The 2020 Arctic Report Card is out, and results show life in the Arctic is heating up — faster. This year was the second-warmest on record in the Arctic, directly affecting sea ice, erosion and marine ecosystems.
In 2006, the National Oceanic and Atmospheric Administration released its first Arctic Report Card, laying out a timely, baseline snapshot of how the coldest parts of the world look as the climate warms.
Rick Thoman is a climate specialist with the University of Alaska Fairbanks.
“Things were starting to change rapidly enough that folks were interested in this near-real time update of a variety of the different parts of the Arctic system,” he said.
Fifteen years later, Thoman is the lead editor of the 2020 Arctic Report Card. He said even though Arctic Alaska didn’t experience highly unusual weather patterns this year, the Arctic as a whole did.
“Some place in the Arctic every year has some extreme. It varies place to place,” Thoman said. “This year, Siberia, especially Western Siberia, was the focus of the warmth: the very early snow melt, the wildfires, some of which were overwinter fires — zombie fires. Last year was Alaska. A couple years ago, it was Greenland.”
Thoman said even though Alaska didn’t have the highest intensity impacts of a warming climate this year, it’s still following the same trend.
“Whatever the trend is, there’s always going to be years above and years below that,” Thoman said. “We’re at the point now, though, for instance, with erosion: It wasn’t as much as last year, but it’s always going to be more than it was in the 1950s.”
One of the facets of the Arctic most affected by the warming climate is sea ice. Thoman said this year followed a trend of shrinking sea ice in the Arctic.
“The lowest it got at any point [this year] was the second lowest [on record]. Only the 2012 minimum extent was lower,” Thoman said. “And in the winter, the maximum extent it got on any one day was the 12th lowest.”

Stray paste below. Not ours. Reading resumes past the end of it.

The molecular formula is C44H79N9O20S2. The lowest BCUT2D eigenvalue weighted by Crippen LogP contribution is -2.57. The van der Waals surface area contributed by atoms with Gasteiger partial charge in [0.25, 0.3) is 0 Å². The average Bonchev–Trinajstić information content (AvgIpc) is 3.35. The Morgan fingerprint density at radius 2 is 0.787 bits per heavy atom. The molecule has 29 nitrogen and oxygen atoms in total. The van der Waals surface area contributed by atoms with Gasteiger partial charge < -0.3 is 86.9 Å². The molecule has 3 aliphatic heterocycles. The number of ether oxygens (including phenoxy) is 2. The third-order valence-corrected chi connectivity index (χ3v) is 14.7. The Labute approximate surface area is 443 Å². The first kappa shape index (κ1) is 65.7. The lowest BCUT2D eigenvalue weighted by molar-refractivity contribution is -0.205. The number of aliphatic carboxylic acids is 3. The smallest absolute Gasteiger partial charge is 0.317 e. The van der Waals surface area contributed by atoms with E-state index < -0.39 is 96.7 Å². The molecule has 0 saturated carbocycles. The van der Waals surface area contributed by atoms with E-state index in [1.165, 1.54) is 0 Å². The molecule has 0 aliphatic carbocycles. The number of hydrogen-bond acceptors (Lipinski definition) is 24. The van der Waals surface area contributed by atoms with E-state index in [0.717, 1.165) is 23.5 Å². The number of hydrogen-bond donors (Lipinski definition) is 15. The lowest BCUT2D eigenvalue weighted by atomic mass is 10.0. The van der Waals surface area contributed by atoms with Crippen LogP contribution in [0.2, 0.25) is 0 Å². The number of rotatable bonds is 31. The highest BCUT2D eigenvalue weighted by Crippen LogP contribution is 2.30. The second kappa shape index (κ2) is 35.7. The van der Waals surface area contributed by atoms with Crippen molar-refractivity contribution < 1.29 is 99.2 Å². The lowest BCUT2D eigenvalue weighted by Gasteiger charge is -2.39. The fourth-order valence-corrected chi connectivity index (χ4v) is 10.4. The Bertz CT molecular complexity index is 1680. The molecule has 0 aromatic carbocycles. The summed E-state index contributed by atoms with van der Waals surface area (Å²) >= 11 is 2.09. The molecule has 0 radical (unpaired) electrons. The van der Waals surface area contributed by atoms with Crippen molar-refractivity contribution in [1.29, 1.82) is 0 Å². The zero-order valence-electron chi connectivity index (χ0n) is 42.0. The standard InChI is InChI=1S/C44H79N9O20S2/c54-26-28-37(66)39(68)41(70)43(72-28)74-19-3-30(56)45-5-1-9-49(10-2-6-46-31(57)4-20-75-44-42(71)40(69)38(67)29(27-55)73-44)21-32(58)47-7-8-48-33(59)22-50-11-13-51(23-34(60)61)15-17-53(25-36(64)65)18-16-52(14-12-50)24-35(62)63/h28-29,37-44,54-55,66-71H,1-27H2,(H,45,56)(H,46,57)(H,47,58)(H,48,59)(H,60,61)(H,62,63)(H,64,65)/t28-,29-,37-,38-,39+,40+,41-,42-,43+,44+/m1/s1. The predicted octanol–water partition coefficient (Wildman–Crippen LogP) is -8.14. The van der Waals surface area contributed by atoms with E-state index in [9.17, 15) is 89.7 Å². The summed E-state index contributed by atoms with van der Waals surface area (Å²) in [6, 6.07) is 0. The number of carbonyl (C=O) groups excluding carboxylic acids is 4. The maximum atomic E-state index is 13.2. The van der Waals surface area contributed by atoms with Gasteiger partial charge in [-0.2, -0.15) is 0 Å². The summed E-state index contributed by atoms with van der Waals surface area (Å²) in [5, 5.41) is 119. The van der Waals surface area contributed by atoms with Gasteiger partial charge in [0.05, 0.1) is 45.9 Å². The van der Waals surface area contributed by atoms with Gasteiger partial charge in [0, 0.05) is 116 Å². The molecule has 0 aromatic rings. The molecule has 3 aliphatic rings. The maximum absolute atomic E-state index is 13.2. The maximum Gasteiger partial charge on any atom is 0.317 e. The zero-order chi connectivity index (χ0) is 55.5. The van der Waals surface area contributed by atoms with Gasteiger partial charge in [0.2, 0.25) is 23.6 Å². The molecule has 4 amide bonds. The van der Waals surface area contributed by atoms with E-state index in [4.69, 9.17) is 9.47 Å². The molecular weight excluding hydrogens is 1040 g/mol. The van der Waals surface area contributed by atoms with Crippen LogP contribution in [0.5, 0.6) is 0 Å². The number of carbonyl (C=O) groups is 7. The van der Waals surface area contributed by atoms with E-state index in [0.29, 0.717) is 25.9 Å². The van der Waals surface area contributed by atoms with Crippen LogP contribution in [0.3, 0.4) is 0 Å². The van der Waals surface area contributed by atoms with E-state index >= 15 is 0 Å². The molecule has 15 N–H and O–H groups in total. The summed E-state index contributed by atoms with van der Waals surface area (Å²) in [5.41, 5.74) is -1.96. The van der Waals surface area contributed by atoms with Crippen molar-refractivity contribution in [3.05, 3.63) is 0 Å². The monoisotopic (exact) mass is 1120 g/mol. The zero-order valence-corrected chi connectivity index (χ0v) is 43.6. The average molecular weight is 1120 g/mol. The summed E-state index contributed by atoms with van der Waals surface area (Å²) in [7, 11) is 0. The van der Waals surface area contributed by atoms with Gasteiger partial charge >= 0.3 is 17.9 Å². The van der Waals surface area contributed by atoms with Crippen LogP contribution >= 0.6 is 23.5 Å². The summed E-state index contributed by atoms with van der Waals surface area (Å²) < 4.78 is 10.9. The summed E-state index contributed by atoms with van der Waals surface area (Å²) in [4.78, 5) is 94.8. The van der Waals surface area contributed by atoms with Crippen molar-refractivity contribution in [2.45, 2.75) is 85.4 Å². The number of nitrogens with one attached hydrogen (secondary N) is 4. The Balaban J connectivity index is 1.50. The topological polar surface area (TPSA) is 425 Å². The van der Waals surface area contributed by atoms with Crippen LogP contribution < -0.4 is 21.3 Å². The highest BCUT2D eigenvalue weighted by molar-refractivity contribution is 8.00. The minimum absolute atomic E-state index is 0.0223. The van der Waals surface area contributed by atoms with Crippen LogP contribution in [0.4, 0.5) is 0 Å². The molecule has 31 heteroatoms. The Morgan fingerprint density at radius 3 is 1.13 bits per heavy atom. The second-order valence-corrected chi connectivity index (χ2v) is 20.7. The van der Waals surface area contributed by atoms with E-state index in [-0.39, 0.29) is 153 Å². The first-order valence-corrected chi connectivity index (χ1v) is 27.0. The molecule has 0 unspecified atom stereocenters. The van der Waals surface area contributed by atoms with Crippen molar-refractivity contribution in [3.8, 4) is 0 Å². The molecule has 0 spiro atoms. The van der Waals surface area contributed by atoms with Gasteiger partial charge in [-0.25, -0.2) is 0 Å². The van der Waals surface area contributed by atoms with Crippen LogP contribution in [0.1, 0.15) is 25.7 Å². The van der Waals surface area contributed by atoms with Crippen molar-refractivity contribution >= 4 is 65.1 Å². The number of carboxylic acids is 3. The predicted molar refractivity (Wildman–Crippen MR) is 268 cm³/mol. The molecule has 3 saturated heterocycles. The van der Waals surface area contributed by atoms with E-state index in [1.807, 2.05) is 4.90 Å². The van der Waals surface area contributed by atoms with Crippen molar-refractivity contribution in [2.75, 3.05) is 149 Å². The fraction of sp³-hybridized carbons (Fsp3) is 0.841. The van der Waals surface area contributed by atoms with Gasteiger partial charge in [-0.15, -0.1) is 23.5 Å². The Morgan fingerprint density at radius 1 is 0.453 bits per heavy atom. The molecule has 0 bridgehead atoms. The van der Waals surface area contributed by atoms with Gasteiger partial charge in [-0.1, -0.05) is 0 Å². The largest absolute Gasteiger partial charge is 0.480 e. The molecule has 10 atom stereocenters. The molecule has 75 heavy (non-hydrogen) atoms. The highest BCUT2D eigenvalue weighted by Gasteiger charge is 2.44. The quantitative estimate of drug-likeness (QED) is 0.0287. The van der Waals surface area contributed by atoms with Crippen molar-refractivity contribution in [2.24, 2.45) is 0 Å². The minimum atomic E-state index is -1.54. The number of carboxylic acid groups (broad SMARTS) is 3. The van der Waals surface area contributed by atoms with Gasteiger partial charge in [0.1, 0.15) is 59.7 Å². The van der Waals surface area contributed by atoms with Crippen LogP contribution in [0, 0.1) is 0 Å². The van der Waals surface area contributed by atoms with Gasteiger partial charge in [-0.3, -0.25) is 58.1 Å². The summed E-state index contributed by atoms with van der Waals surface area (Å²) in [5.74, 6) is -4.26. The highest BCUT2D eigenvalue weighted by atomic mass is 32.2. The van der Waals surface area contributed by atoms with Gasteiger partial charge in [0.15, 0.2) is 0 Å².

The limited reach of sea ice interrupts many Arctic systems, forcing marine mammals such as walruses and seals to haul out on tiny patches of land rather than the thick, rich floes they’re accustomed to. Thoman said bowhead whales in Alaskan waters are in a slightly better position than other marine mammals, since they can swim much farther to find zooplankton.
“If their food supply is very far north one year, because that’s where the ice is, they have the ability to go and get that food, unlike other species which have a much shorter range,” he said.
While hungry whales have a work-around, Thoman said new feeding routes have the potential to upset subsistence whale harvests from Alaska’s northernmost Indigenous populations.
“From a whale perspective, if they have to go 600 miles off the Alaska coast to find food, that’s not a problem,” Thoman said. “At what point it becomes … the whales are there, but they’re not accessible for Alaskans? That’s a different question.”
In summary, Thoman said what was once abnormal or unusual in terms of Arctic climate is the new normal. The Arctic is transforming. Populations — zooplankton, marine mammals, and people alike — will have to adapt.